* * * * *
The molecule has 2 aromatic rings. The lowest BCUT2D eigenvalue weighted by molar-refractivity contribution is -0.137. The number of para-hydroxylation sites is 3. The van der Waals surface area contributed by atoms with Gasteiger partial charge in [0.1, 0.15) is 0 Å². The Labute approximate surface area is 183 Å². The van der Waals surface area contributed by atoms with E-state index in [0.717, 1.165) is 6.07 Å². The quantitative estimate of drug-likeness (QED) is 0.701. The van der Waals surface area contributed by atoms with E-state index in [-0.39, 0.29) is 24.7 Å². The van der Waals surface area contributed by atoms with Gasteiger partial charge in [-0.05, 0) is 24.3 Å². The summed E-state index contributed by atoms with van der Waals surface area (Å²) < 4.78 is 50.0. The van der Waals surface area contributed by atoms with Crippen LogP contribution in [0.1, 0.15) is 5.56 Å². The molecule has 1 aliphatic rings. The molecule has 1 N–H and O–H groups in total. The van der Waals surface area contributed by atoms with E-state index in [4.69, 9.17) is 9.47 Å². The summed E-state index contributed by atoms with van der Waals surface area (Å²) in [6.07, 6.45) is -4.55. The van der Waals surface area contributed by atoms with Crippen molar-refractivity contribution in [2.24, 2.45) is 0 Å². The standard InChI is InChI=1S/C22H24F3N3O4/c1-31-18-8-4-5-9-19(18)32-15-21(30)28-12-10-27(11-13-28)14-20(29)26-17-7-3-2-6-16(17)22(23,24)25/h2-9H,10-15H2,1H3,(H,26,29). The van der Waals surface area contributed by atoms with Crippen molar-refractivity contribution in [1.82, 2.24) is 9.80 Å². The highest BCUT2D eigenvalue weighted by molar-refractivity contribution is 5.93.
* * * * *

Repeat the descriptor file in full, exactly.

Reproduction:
The molecule has 2 aromatic rings. The lowest BCUT2D eigenvalue weighted by molar-refractivity contribution is -0.137. The number of para-hydroxylation sites is 3. The van der Waals surface area contributed by atoms with Gasteiger partial charge in [0.1, 0.15) is 0 Å². The Labute approximate surface area is 183 Å². The van der Waals surface area contributed by atoms with E-state index in [0.717, 1.165) is 6.07 Å². The quantitative estimate of drug-likeness (QED) is 0.701. The van der Waals surface area contributed by atoms with E-state index in [-0.39, 0.29) is 24.7 Å². The van der Waals surface area contributed by atoms with Gasteiger partial charge in [-0.05, 0) is 24.3 Å². The summed E-state index contributed by atoms with van der Waals surface area (Å²) < 4.78 is 50.0. The van der Waals surface area contributed by atoms with Crippen LogP contribution in [0.1, 0.15) is 5.56 Å². The molecule has 1 aliphatic rings. The molecule has 1 N–H and O–H groups in total. The van der Waals surface area contributed by atoms with E-state index in [4.69, 9.17) is 9.47 Å². The summed E-state index contributed by atoms with van der Waals surface area (Å²) in [6.07, 6.45) is -4.55. The van der Waals surface area contributed by atoms with Crippen molar-refractivity contribution in [2.24, 2.45) is 0 Å². The standard InChI is InChI=1S/C22H24F3N3O4/c1-31-18-8-4-5-9-19(18)32-15-21(30)28-12-10-27(11-13-28)14-20(29)26-17-7-3-2-6-16(17)22(23,24)25/h2-9H,10-15H2,1H3,(H,26,29). The van der Waals surface area contributed by atoms with Crippen molar-refractivity contribution in [1.82, 2.24) is 9.80 Å². The highest BCUT2D eigenvalue weighted by molar-refractivity contribution is 5.93.